The primary driver of maritime insecurity
Maritime security is closely linked to the well-being of the people living in adjacent coastal areas. When coastal residents suffer from violence and poverty on or near the coast, their close proximity to the sea may draw them toward illicit maritime activities like piracy, smuggling, and trafficking. Transnational criminal networks are especially likely to establish themselves along coastlines that are weakly governed and affected by armed conflict and other forms of violence. In Nigeria, Somalia, the Philippines and elsewhere, violent non-state actors operating on shore often turn to the maritime space to smuggle in arms and illicit goods.The coastal welfare score measures a population’s physical and economic security, both coastal and country-wide.
A high level of coastal welfare is closely linked to a well-developed blue economy, strong rule of law, low incidence of piracy and armed robbery, and a low level of maritime mixed migration.
This section is divided into three parts. The first will discuss the links between conflict and physical insecurity and maritime crime. The second will explore the economic insecurity trap and how illicit maritime activities undermine coastal economies. The section concludes with a discussion of methodology.
War and Maritime Crimes
Vicious cycles of violence and insecurity
Sub-Saharan Africa is among the most war-torn regions of the world. In 2016, 10 of the 30 countries in the Stable Seas Maritime Security Index were affected by civil war. A total of 1,039 armed clashes occurred in these states; 256 incidents occurred within 50 kilometers of the coast and in the vicinity of key coastal towns, ports, and other critical maritime infrastructure.1
Armed conflict and maritime crime are linked in a cycle that perpetuates violence and insecurity. Civil war and other physically violent conflicts facilitate and drive illicit maritime activities. Active conflict creates the conditions illicit networks need to flourish: low government penetration and weak control of insurgent territories, poor rule of law, proliferation of arms, and additional networks that can be tapped into to support illicit activities.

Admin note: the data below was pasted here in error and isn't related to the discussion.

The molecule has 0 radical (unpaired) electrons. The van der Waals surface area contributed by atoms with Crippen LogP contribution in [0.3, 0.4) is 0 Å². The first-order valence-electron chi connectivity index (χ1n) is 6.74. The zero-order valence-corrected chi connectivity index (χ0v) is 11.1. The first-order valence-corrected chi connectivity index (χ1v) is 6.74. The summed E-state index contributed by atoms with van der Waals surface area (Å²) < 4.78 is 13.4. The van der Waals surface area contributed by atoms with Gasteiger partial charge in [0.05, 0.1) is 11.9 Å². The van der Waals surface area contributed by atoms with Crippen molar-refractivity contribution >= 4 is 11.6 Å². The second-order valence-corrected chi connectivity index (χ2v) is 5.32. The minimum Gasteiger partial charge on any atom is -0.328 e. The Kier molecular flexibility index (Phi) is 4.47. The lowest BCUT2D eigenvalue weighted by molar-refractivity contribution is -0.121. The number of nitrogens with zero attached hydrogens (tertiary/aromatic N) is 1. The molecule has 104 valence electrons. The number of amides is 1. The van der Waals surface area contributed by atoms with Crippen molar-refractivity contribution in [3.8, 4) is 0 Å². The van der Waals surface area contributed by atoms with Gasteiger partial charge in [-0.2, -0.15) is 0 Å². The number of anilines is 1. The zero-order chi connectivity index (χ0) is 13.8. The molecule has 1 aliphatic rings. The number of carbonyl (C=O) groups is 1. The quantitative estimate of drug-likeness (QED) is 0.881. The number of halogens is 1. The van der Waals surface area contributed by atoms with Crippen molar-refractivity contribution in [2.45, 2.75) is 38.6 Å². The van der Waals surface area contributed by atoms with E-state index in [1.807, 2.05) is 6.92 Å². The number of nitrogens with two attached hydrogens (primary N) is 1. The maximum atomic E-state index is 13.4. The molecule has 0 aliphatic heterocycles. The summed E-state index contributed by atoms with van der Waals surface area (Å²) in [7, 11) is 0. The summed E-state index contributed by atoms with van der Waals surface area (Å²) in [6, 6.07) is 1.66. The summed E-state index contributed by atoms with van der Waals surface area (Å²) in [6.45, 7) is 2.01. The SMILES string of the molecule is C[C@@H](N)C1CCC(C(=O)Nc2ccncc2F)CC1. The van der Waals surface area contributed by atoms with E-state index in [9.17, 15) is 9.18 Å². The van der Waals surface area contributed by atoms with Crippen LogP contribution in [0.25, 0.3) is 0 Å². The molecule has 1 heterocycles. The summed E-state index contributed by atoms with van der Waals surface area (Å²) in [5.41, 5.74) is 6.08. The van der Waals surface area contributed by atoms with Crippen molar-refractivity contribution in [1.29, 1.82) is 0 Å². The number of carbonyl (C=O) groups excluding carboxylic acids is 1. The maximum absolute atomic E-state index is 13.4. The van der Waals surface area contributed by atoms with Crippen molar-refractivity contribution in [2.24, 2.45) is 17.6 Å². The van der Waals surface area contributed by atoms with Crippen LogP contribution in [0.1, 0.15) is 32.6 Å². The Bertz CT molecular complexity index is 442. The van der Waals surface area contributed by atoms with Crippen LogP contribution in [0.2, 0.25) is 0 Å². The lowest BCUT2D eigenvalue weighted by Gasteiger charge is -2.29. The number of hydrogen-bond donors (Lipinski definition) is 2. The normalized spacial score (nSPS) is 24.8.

Moreover, war is a great market opportunity for illicit activities. Maritime arms trade and human smuggling are especially profitable in environments affected by civil war due to the demand for arms and the volume of refugees fleeing the violence.
Conversely, criminal activities at sea facilitate violent conflict by funding insurgent campaigns.2 For example, piracy and armed robbery attacks on commercial vessels are a lucrative strategy for financing militant groups in the Gulf of Guinea. Since 2008, the Movement for the Emancipation of the Niger Delta (MEND) has attacked oil infrastructure off the coast of Nigeria. These attacks prompted the government to come to the negotiation table but also financed the group’s continued existence through ransom payments and the sale of stolen oil on the black market.
1 Ralph Sundberg and Erik Melander, “Introducing the UCDP Georeferenced Event Dataset,” Journal of Peace Research 50, no.4 (2013): 523–532; Mihai Croicu and Ralph Sundberg, “UCDP GED Codebook version 17.1,” Department of Peace and Conflict Research, Uppsala University, 2017.
2 Ursula Daxacker and Brandon C. Prins, “Financing Rebellion: Using Piracy to Explain and Predict Conflict Intensity in Africa and Southeast Asia,” Journal of Peace Research 54, no. 2 (2017): 215–230.
The Economic Insecurity Trap
How maritime crime hurts local economies
Fisheries, tourism, and other maritime industries provide coastal populations with opportunities to thrive in the legal maritime economy.3 When such opportunities diminish or are not available, workers are more likely to join criminal networks and to exploit maritime resources through illegal means.
The relationship between recruitment for piracy and unemployment in fisheries is a striking example. Pirates recruit from local fishing communities, among other sectors, since fishers possess the navigational knowledge, skills, and resources that pirates need to execute their attacks. Stable and abundant income opportunities in the fishing sector keep people away from criminal activity, while poor fish catches can propel more people to join pirate networks.4